In 'classic' OAuth, a user:
1) facilitates a Consumer and Service Provider establishing keying material in the context of him/herself so that the Consumer can subsequently use those keys when requesting from the SP the user's attributes
2) can define permissions at the SP specific to the Consumer (i.e. read not write etc) - these access rules stored at the SP against the keys of 1)
From the 'access control management' PoV, the above model has the user making lots of access control management decisions - one each time a given Consumer wants identity from a given SP. What's more, subsequent management of all those decisions will be tough because the rules are spread out all over the place (at all the various SPs).
ProtectServe keeps the data distributed, but centralizes the access control management. Rather than directly collecting, storing, and managing a user's access control decisions for the attributes it stores, an SP will abdicate these duties to what Eve calls a 'Relationship Manager'. The Relationship Manager itself holds no identity attributes, only permission sets for identity attributes stored elsewhere (at the user's SPs).
User's create, manage (and hopefully can reuse) access rules at the Relationship Manager, rather than at the various and disparate SPs.
The implication is that, if and when an SP gets a request for a user's identity attributes from some Consumer, the SP, rather than looking at some locally stored access rule, instead queries the user's Relationship Manager for the decision (this query seemingly protected by Oauth as for any other identity query). Upon receipt of such a query, the Relationship Manager would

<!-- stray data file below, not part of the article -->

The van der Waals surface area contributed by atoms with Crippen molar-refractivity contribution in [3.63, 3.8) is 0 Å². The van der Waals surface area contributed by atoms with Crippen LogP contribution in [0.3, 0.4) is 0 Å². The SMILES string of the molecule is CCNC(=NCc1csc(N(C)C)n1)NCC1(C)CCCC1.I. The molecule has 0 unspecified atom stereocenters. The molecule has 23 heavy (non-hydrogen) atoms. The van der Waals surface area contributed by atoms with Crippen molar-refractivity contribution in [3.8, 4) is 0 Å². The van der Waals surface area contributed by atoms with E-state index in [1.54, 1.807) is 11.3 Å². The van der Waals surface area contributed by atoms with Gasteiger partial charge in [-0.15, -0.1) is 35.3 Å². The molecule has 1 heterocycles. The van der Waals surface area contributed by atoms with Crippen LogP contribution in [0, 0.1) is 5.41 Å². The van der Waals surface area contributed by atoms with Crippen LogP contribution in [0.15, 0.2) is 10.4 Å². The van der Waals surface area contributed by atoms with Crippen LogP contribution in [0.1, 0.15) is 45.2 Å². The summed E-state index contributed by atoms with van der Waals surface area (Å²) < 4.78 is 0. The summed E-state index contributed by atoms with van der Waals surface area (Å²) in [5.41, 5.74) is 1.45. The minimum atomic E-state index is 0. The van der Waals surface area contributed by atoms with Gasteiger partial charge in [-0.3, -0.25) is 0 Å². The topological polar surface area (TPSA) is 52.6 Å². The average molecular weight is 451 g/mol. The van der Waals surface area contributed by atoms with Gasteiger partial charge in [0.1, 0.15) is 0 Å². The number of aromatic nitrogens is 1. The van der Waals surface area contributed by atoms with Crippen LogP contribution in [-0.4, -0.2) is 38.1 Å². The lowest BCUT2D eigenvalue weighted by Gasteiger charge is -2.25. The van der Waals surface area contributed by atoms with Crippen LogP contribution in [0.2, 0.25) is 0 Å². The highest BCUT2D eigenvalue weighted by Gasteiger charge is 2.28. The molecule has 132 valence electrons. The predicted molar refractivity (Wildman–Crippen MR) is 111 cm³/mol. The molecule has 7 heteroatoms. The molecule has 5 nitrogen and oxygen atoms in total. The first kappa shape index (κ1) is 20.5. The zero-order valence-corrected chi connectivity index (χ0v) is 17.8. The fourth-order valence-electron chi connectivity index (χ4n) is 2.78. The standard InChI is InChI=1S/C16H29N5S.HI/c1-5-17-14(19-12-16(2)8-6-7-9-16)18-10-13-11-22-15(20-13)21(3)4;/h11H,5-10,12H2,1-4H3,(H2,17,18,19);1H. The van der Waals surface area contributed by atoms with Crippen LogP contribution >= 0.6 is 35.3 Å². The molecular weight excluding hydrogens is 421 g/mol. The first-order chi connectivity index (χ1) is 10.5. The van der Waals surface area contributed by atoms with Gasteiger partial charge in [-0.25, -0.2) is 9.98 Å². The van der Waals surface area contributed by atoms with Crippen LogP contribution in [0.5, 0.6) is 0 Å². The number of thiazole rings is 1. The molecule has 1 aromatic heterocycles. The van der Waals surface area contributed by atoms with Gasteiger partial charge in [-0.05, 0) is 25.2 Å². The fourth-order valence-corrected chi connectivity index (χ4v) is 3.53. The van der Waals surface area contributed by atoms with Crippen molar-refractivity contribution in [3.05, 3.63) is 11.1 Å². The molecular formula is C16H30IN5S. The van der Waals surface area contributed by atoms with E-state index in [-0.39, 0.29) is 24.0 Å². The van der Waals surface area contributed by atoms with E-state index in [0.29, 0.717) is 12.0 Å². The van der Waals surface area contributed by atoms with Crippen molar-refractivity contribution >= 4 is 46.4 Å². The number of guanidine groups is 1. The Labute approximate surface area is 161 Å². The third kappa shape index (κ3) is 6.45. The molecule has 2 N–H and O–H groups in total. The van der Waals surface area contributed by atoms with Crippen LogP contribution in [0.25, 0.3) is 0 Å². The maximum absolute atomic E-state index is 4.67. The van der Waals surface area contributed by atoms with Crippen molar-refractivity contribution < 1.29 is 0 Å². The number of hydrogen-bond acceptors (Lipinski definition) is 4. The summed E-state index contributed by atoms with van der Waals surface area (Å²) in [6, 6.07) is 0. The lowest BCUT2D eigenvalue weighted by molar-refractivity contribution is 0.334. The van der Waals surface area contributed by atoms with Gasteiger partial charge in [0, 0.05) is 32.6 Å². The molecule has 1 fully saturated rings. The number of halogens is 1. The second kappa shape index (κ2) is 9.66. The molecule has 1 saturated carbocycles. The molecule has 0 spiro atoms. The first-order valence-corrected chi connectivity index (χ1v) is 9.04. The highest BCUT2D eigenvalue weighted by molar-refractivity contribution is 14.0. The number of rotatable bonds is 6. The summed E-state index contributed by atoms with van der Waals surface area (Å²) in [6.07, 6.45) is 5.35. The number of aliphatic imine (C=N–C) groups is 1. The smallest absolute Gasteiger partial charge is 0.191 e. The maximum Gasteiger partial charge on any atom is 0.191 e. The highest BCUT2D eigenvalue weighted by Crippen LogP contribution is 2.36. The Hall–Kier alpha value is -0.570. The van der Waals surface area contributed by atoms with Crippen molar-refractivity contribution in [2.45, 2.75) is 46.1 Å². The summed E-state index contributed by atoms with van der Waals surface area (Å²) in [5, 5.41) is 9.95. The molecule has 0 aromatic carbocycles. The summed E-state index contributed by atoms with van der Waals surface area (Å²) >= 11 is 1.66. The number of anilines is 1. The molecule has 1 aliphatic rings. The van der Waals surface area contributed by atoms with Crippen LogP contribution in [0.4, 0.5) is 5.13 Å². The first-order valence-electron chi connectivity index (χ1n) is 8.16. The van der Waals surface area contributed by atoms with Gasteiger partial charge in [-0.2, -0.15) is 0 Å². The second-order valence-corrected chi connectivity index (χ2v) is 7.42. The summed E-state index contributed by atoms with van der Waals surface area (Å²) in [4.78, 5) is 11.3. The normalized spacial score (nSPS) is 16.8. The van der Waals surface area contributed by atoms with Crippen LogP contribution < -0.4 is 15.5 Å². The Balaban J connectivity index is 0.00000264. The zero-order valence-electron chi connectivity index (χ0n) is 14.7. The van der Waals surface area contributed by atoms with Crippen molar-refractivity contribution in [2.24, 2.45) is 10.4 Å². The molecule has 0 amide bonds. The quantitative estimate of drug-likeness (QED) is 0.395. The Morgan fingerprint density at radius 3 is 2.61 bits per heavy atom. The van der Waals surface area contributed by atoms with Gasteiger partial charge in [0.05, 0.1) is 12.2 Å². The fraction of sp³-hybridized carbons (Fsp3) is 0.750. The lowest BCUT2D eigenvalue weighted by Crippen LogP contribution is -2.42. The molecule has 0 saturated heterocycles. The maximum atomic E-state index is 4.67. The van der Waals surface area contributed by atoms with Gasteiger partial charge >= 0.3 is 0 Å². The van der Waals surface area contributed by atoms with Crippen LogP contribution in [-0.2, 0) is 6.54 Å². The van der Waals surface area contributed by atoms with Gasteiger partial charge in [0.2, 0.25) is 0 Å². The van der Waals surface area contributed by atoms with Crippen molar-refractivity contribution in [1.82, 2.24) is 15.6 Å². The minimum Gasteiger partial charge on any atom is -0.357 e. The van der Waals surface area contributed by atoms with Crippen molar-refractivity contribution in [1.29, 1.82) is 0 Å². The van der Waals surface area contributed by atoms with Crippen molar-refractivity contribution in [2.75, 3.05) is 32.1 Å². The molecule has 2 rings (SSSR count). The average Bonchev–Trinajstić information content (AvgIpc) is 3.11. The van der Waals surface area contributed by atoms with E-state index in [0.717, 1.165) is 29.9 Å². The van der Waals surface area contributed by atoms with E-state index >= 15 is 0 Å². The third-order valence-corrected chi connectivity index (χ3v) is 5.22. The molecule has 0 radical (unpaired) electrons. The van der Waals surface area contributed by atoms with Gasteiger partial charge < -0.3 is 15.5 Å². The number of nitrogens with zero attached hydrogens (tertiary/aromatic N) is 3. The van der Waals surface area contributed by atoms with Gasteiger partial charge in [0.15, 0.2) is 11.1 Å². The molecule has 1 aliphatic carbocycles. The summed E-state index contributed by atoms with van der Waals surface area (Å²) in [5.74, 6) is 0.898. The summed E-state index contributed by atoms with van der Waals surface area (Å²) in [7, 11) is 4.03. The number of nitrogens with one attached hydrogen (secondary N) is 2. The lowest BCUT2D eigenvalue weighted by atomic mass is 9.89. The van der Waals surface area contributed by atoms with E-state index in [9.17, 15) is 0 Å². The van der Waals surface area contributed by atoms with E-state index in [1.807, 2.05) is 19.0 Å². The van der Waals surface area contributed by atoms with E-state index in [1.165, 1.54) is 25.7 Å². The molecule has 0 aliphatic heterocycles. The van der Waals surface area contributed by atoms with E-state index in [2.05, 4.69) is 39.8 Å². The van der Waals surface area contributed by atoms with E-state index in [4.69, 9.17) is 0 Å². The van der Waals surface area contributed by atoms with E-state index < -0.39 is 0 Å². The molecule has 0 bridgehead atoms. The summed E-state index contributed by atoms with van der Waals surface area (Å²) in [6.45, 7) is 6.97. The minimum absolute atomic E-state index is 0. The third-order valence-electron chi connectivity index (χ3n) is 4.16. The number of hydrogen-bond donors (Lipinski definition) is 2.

a) check to see if the SP (acting as an OAuth Consumer) was 'OK', i.e. that the User had introduced the two
b) check to see if the original request from the original Consumer to the SP should be approved based on the rules the User had defined
c) return the results of b) to the SP
1) Because the Relationship Manager gets lots of queries of the sort
'Consumer1 is trying to access Alice's calendar at SP3'
the RM would be able to get quite the glimpse into Alice's online activities. Some creative crypto might help
2) Eve didn't describe the mechanism by which Alice, when visiting 3rd National Visa (an OAuth Consumer) would get over to CopMonkey (her RM) to specify permissions for Visa accessing her calendar at schedewl. Perhaps something like
i) Alice helps OAuth between Visa and Schedewl
ii) Schedewl responds back with a 'Talk to CopMonkey'
iii) Alice helps with Oauth between Visa and Copmonkey
iv) CopMonkey records the access rule for Visa accessing schedewl
v) later, when Visa asks schedwel for Alice's calendar, schedewl knows to ask CopMonkey before granting
3) Most powerful would be for the Relationship Manager to also track (or be able to access) the user's social relationships - thereby allowing Alice to define rules like
Visa can access my work calendar at schedewl if doing so on behalf of my Boss, but can also access my personal calendar if doing so on behalf of my sisters.
4) The Liberty Alliance has recently been collecting use cases around the idea of a 'Citizen Dashboard', the hypothetical place where a citizen could go and see (amongst other things) a record of all the queries for their identity made from one government department to another - and the results of those queries. Such an application would be a key piece of a Relationship Manager.
Liberty has also toyed for some time with the idea of defining protocols in support of such a centralized policy point - but never did anything with it. So, no duplication here! Huzzah.